Casting and Variance in C# Part 6 – Downcasting

Our next stop in this series concludes our look at Casting by examining Downcasting.

Downcasting is the process by which we cast a reference of a parent class to class down to one of its derived class. This is the opposite of Upcasting, and once again we have deliberately avoided the use of the term Base Class because, frankly, it confuses matters. The whole concept of Downcasting from a Base doesn’t make sense from a lexical perspective.

So let’s get on with this and look at a Downcast:

B b = new B();
S s = b; //won't compile
S s2 = (S)b;

The first thing to observe is we have to do this explicitly. Why? Because Downcasting forgoes the compiler’s ability enforce type safety. The compiler doesn’t like this – it makes it nervous, so we have to reassure it and promise that everything will be OK.

Unfortunately, our code above has broken that promise. The last of the above snippets S s2 = (S)b; compiles, but when we run the code, an InvalidCastException is thrown.

To perform a successful Downcast at runtime, the underlying object must be of the type we are Downcasting to. In other words we must have at some point have performed an Upcast on this variable, so think of this like a ‘back-downcast‘:

B b = new S();
//lines of code
S s2 = (S)b;

But why even bother to Upcast if we are eventually going to Downcast?

Firstly, it is considered good Object-Oriented programming practice to Program To An Interface, Not An Implementation. Although all our examples have been Casting between a Parent class and its Derived classes, we could have been Casting between a class and an Interface that it implements. The Parent class could also have been some Abstract class that served a similar purpose (*).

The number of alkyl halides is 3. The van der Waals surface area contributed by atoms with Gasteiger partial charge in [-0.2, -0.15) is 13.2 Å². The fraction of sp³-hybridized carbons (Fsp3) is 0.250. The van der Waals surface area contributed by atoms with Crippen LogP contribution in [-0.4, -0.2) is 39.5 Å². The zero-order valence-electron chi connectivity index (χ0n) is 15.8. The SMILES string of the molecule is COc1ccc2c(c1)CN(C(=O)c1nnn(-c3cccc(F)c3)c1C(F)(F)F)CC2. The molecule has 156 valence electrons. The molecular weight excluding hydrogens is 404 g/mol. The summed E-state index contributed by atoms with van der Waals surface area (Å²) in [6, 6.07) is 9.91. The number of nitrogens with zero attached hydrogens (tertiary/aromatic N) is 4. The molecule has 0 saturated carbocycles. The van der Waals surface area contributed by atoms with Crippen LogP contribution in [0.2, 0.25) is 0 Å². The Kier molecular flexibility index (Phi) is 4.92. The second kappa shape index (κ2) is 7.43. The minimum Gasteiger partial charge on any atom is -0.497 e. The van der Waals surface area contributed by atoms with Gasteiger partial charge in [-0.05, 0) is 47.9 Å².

Secondly, we might not be in control of the initial Cast. We could have sent our object into an API on a third-party library that  required it to be Upcasted. When extracting this object back out of the API, it might have returned the reference in terms of the Parent class (or Interface). At this point we may have to Downcast it to get any meaningful use out of it.

The restrictions upon Downcasting and the desire to ensure type safety are important principles when trying to understand Variance. By knowing that we cannot perform an implicit Downcast we have a head start as we move to the next section.

We’ve now come to the end of our discussion on Casting. To be frank I’m slightly surprised that its taken up six posts, but hopefully its all been worthwhile. Armed with all our facts we can now move on into the mystifying and baffling world of Variance….


(*) For recommendation s of when to use Abstract Classes and when to use Interfaces, refer to the Microsoft guidelines on this subject: Choosing Between Classes and Interfaces.

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